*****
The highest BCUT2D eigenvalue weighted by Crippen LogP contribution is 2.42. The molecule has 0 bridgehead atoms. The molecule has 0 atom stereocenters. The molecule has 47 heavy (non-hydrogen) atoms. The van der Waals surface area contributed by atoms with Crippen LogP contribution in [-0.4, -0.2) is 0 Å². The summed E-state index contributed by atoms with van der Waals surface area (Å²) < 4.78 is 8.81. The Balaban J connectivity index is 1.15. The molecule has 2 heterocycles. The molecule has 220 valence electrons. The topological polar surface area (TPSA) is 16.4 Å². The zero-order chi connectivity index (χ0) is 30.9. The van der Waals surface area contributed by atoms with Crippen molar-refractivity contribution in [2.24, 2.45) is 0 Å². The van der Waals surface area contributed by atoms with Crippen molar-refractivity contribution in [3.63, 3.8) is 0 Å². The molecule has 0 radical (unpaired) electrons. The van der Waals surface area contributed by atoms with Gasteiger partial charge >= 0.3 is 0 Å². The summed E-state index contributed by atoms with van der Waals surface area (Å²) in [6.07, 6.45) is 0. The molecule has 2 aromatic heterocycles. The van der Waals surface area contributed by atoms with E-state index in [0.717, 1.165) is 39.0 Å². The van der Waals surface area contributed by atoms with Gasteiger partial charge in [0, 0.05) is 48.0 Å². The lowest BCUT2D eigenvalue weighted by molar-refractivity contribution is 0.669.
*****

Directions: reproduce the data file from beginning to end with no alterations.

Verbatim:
The highest BCUT2D eigenvalue weighted by Crippen LogP contribution is 2.42. The molecule has 0 bridgehead atoms. The molecule has 0 atom stereocenters. The molecule has 47 heavy (non-hydrogen) atoms. The van der Waals surface area contributed by atoms with Crippen LogP contribution in [-0.4, -0.2) is 0 Å². The summed E-state index contributed by atoms with van der Waals surface area (Å²) < 4.78 is 8.81. The Balaban J connectivity index is 1.15. The molecule has 2 heterocycles. The molecule has 220 valence electrons. The topological polar surface area (TPSA) is 16.4 Å². The zero-order chi connectivity index (χ0) is 30.9. The van der Waals surface area contributed by atoms with Crippen molar-refractivity contribution in [2.24, 2.45) is 0 Å². The van der Waals surface area contributed by atoms with Crippen molar-refractivity contribution in [3.63, 3.8) is 0 Å². The molecule has 0 radical (unpaired) electrons. The van der Waals surface area contributed by atoms with Gasteiger partial charge >= 0.3 is 0 Å². The summed E-state index contributed by atoms with van der Waals surface area (Å²) in [6.07, 6.45) is 0. The molecule has 2 aromatic heterocycles. The van der Waals surface area contributed by atoms with E-state index in [0.717, 1.165) is 39.0 Å². The van der Waals surface area contributed by atoms with Gasteiger partial charge in [0, 0.05) is 48.0 Å². The lowest BCUT2D eigenvalue weighted by molar-refractivity contribution is 0.669.